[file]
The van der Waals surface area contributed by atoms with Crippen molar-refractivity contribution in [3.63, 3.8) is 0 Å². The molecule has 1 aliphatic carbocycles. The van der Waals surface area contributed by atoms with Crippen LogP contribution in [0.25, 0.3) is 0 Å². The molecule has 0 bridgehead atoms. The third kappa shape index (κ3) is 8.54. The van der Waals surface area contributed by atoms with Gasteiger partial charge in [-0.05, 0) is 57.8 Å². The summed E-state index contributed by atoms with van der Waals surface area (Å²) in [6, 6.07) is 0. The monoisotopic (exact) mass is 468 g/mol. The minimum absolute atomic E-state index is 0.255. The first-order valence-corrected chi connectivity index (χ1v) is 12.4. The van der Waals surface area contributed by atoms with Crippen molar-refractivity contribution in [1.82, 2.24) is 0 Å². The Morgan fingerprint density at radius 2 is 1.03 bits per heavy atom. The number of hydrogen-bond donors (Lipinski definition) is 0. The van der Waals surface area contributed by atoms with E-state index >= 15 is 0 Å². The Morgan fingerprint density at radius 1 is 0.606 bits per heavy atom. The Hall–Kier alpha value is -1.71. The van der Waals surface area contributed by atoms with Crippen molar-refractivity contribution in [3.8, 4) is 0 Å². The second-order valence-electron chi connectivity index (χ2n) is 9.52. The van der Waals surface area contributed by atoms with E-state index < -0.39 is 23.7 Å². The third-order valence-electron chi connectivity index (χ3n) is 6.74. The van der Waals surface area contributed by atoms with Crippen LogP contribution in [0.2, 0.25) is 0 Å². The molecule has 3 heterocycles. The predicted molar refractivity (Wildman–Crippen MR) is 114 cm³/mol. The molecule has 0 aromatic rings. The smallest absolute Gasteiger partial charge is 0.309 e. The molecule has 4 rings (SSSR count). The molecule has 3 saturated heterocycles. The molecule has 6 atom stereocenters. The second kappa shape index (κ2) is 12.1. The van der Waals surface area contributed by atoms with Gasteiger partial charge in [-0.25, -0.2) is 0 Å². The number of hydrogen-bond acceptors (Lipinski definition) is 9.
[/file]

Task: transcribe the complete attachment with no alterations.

The van der Waals surface area contributed by atoms with Crippen molar-refractivity contribution in [3.63, 3.8) is 0 Å². The molecule has 1 aliphatic carbocycles. The van der Waals surface area contributed by atoms with Crippen LogP contribution in [0.25, 0.3) is 0 Å². The molecule has 0 bridgehead atoms. The third kappa shape index (κ3) is 8.54. The van der Waals surface area contributed by atoms with Gasteiger partial charge in [-0.05, 0) is 57.8 Å². The summed E-state index contributed by atoms with van der Waals surface area (Å²) in [6, 6.07) is 0. The monoisotopic (exact) mass is 468 g/mol. The minimum absolute atomic E-state index is 0.255. The first-order valence-corrected chi connectivity index (χ1v) is 12.4. The van der Waals surface area contributed by atoms with Crippen molar-refractivity contribution in [1.82, 2.24) is 0 Å². The Morgan fingerprint density at radius 2 is 1.03 bits per heavy atom. The number of hydrogen-bond donors (Lipinski definition) is 0. The van der Waals surface area contributed by atoms with E-state index >= 15 is 0 Å². The Morgan fingerprint density at radius 1 is 0.606 bits per heavy atom. The Hall–Kier alpha value is -1.71. The van der Waals surface area contributed by atoms with Crippen molar-refractivity contribution in [3.8, 4) is 0 Å². The second-order valence-electron chi connectivity index (χ2n) is 9.52. The van der Waals surface area contributed by atoms with E-state index < -0.39 is 23.7 Å². The third-order valence-electron chi connectivity index (χ3n) is 6.74. The van der Waals surface area contributed by atoms with Crippen LogP contribution in [0.2, 0.25) is 0 Å². The molecule has 3 heterocycles. The predicted molar refractivity (Wildman–Crippen MR) is 114 cm³/mol. The molecule has 0 aromatic rings. The smallest absolute Gasteiger partial charge is 0.309 e. The molecule has 4 rings (SSSR count). The molecule has 3 saturated heterocycles. The molecule has 6 atom stereocenters. The second kappa shape index (κ2) is 12.1. The van der Waals surface area contributed by atoms with Gasteiger partial charge in [-0.25, -0.2) is 0 Å². The number of hydrogen-bond acceptors (Lipinski definition) is 9.